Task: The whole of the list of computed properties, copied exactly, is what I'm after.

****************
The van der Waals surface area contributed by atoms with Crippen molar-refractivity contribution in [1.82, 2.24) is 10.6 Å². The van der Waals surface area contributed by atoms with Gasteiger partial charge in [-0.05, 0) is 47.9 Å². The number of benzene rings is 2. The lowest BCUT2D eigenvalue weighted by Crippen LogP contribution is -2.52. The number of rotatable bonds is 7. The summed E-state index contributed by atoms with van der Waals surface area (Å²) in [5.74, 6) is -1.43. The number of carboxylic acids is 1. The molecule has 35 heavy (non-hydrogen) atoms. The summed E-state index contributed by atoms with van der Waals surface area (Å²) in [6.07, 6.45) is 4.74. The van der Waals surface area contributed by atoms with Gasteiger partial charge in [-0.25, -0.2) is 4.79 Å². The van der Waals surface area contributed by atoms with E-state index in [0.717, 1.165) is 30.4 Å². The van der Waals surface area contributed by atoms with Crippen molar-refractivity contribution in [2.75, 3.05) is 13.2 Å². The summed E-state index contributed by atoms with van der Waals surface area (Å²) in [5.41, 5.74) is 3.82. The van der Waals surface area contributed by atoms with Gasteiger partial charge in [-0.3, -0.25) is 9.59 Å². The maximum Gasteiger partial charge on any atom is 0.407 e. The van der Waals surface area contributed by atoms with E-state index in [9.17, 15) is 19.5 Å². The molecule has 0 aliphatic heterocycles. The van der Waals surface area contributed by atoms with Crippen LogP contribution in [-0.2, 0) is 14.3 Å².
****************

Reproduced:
The van der Waals surface area contributed by atoms with Crippen molar-refractivity contribution in [1.82, 2.24) is 10.6 Å². The van der Waals surface area contributed by atoms with Gasteiger partial charge in [-0.05, 0) is 47.9 Å². The number of benzene rings is 2. The lowest BCUT2D eigenvalue weighted by Crippen LogP contribution is -2.52. The number of rotatable bonds is 7. The summed E-state index contributed by atoms with van der Waals surface area (Å²) in [5.74, 6) is -1.43. The number of carboxylic acids is 1. The molecule has 35 heavy (non-hydrogen) atoms. The summed E-state index contributed by atoms with van der Waals surface area (Å²) in [6.07, 6.45) is 4.74. The van der Waals surface area contributed by atoms with Gasteiger partial charge in [-0.25, -0.2) is 4.79 Å². The van der Waals surface area contributed by atoms with E-state index in [0.717, 1.165) is 30.4 Å². The van der Waals surface area contributed by atoms with Crippen molar-refractivity contribution in [2.75, 3.05) is 13.2 Å². The summed E-state index contributed by atoms with van der Waals surface area (Å²) in [5.41, 5.74) is 3.82. The van der Waals surface area contributed by atoms with Gasteiger partial charge in [-0.3, -0.25) is 9.59 Å². The maximum Gasteiger partial charge on any atom is 0.407 e. The van der Waals surface area contributed by atoms with E-state index in [9.17, 15) is 19.5 Å². The molecule has 0 aliphatic heterocycles. The van der Waals surface area contributed by atoms with Crippen LogP contribution in [-0.2, 0) is 14.3 Å².